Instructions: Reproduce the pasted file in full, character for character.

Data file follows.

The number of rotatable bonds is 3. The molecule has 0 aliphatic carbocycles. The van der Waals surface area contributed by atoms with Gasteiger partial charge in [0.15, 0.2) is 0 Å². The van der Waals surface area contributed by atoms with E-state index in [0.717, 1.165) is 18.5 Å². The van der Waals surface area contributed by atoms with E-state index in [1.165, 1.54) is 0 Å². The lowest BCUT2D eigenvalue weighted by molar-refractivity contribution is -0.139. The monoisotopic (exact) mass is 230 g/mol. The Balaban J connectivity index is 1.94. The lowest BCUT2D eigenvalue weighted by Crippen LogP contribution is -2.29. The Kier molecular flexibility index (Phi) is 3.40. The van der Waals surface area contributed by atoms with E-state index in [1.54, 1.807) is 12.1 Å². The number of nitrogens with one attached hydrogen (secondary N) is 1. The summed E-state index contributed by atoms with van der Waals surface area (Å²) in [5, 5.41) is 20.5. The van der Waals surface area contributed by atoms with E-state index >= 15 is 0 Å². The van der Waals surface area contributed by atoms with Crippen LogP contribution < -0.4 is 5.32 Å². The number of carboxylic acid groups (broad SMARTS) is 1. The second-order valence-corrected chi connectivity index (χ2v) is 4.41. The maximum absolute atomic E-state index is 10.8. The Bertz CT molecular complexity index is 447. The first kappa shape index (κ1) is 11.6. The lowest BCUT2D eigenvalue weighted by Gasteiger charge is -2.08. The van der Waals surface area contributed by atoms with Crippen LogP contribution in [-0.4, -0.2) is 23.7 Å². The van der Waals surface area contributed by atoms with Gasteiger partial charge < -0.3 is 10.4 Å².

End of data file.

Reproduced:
The number of rotatable bonds is 3. The molecule has 0 aliphatic carbocycles. The van der Waals surface area contributed by atoms with Gasteiger partial charge in [0.15, 0.2) is 0 Å². The van der Waals surface area contributed by atoms with E-state index in [0.717, 1.165) is 18.5 Å². The van der Waals surface area contributed by atoms with E-state index in [1.165, 1.54) is 0 Å². The lowest BCUT2D eigenvalue weighted by molar-refractivity contribution is -0.139. The monoisotopic (exact) mass is 230 g/mol. The Balaban J connectivity index is 1.94. The lowest BCUT2D eigenvalue weighted by Crippen LogP contribution is -2.29. The Kier molecular flexibility index (Phi) is 3.40. The van der Waals surface area contributed by atoms with E-state index in [1.54, 1.807) is 12.1 Å². The number of nitrogens with one attached hydrogen (secondary N) is 1. The summed E-state index contributed by atoms with van der Waals surface area (Å²) in [5, 5.41) is 20.5. The van der Waals surface area contributed by atoms with E-state index >= 15 is 0 Å². The van der Waals surface area contributed by atoms with Crippen LogP contribution < -0.4 is 5.32 Å². The number of carboxylic acid groups (broad SMARTS) is 1. The second-order valence-corrected chi connectivity index (χ2v) is 4.41. The maximum absolute atomic E-state index is 10.8. The Bertz CT molecular complexity index is 447. The first kappa shape index (κ1) is 11.6. The lowest BCUT2D eigenvalue weighted by Gasteiger charge is -2.08. The van der Waals surface area contributed by atoms with Crippen LogP contribution in [-0.4, -0.2) is 23.7 Å². The van der Waals surface area contributed by atoms with Gasteiger partial charge < -0.3 is 10.4 Å².